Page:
February 22, 2017

Trump haters: Please do these 2 thought experiments.

1. Imagine a President Trump whose policies all accord with your own. Substantively, he's like, perhaps, Barack Obama. He'll appoint the Supreme Court Justice who will give the liberal faction a decisive 5-person majority. He's very accepting of undocumented immigrants, committed to Obamacare, etc. etc. — whatever it is that you like. But he has all the personal characteristics of Donald Trump. He entered politics from a successful business career, funded his own campaign using his private wealth, and figured out how to do politics on the fly, making mistakes and correcting his course. He got knocked around in the press and by party insiders who wanted to stop him, but he kept going, overcoming 16 opponents. He had his own way of talking and he took it straight to the people, with hundreds of rallies, and he especially connected with working class people. They just loved him, as the elite shook their heads, because he didn't have the diplomacy and elegance they'd come to expect from a President. Be honest now. How would you like this man? How would you speak about his personal style?

2. Imagine a President Trump with all of the substantive policies of the real Donald Trump — all of them, exactly the same. But this Donald Trump meets your stylistic ideal. He looks, acts, and speaks the way you picture a perfect President. He never seems at all rude or crude or imprecise in his words. His tone — you know the word 'tone'? — is well-modulated. His sentences are the right length, his vocabulary large without verging into show-offiness. He seems confident, but not arrogant. He's nice looking and the right age, perhaps 58, and his wife, who's only exactly as good-looking as he is, is almost the same age. He's got what everyone regards as a "good temperament." He's on task and organized — his administration is up and running like a fine-tuned machine — and putting through all these policies that you loathe and dread. What would you be saying about this Donald Trump?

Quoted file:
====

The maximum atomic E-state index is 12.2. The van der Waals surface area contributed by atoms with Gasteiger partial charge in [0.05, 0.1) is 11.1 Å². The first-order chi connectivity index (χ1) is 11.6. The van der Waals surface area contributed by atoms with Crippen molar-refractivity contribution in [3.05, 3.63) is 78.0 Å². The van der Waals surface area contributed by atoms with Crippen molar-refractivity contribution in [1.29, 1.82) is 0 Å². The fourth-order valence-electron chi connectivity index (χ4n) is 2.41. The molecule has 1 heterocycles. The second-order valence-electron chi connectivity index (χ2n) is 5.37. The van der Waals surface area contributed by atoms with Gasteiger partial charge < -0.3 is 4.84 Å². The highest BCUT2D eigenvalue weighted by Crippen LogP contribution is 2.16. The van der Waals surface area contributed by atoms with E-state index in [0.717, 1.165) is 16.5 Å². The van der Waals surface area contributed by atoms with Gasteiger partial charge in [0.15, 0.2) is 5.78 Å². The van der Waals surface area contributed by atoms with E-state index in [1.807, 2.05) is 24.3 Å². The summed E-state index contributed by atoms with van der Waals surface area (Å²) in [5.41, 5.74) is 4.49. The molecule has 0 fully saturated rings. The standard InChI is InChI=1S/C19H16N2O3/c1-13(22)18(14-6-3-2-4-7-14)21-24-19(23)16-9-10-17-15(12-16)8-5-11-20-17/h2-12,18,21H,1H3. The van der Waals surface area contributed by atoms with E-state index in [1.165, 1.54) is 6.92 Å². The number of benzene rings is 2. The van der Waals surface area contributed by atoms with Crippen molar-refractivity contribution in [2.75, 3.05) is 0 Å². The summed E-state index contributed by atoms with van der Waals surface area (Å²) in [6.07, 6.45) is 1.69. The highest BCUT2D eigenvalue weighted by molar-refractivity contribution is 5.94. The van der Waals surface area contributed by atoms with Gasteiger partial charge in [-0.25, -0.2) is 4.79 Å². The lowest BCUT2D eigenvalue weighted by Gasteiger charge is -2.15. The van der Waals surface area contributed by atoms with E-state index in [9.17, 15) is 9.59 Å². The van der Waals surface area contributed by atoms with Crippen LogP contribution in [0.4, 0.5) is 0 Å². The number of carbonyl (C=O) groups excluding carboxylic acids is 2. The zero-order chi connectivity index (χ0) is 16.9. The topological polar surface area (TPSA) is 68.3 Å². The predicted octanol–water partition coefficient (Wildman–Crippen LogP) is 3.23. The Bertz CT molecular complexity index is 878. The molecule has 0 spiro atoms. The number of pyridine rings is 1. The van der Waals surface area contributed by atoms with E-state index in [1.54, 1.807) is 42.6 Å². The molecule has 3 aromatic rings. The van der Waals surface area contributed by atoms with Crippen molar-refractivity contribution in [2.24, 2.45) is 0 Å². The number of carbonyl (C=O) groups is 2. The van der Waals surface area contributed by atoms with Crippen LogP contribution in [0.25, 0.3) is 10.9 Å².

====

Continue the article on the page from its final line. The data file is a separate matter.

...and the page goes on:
269 comments:

1 – 200 of 269   Newer›   Newest»
Michael K said...

Too many heads exploding for a fair trial.

MayBee said...

excellent

PB said...

The first would be loved by Democrats. The second would never get elected, but would still be called the next Hitler by Democrats.

Lyssa said...

I admire the intent, but I simply don't think that most people are capable of this sort of thought experiment. I wish that we were.

Amadeus 48 said...

Re: option #2--Mitt Romney would have been a great president, but the Trump haters didn't like him either.

Meade said...

Does Good Policies Trump close Guantánamo, let me keep my doctor if I like my doctor, cut the cost of a typical family's health insurance premium by up to $2,500 a year, and provide a path to citizenship for undocumented immigrants?

I still hate him he's Literally Hitler.

Bay Area Guy said...

I like the term "Trump-Hater". It's an effective play from the liberal playbook.

I have many friends who generally agree with Trump's policies, but can't get past his tone. I, in turn, tell them to ignore his tone and focus on his policies.

The thought experiment is good for Trump-Haters - they should wrestle with it.

Scott said...

You beat me to it Michael K.

And that's why people won't do this "thought experiment." It flies against the nature of identity politics == a politician's label has nothing to do with their policies. They are a name and a judgment; and they collect anything you project that is consistent with that judgment. Politician A is good and virtuous; they collect all of your good feelings like a giant furball of wonder. Politician B is evil incarnate; they are to be reviled even if they do everything you want.

The thought experiment requires an open mind. Nobody has one of those these days.

Matthew Sablan said...

Thought Experiment #1 is what people were hoping to get with Bernie (well, maybe not a successful businessman, but someone they viewed as an outsider.)

In fact, look at TE1. That's the mythologized version people have of... Obama. He came from academia; he was a political neophyte who learned his way against an antagonistic press (Faux News) and party insiders (Clinton) who funded his campaign through small donations (though this isn't exactly true and ignores his reneging on his promise to McCain). Obama was a "straight shooter" who "told it like it was," known for his eloquent speaking style ("Let me be clear," and other Obama-isms.) Of course, Obama the myth is nothing like Obama the man (a standard left partisan who excelled at retail politics and fundraising), but that myth is exactly what the left WANTS.

Ann Althouse said...

"I admire the intent, but I simply don't think that most people are capable of this sort of thought experiment. I wish that we were."

Trump haters will resist doing it, but if you like Trump, you'll probably have an easy time saying what they would say about these 2 hypothetical Trumps.

I'm particularly interested in the first one, because I think all the supposedly loathsome things about Trump would be spun into good. I think it would be very similar to how Bernie Sanders was perceived plus amazement at the political genius and the victory against all odds.

Matthew Sablan said...

"I have many friends who generally agree with Trump's policies, but can't get past his tone."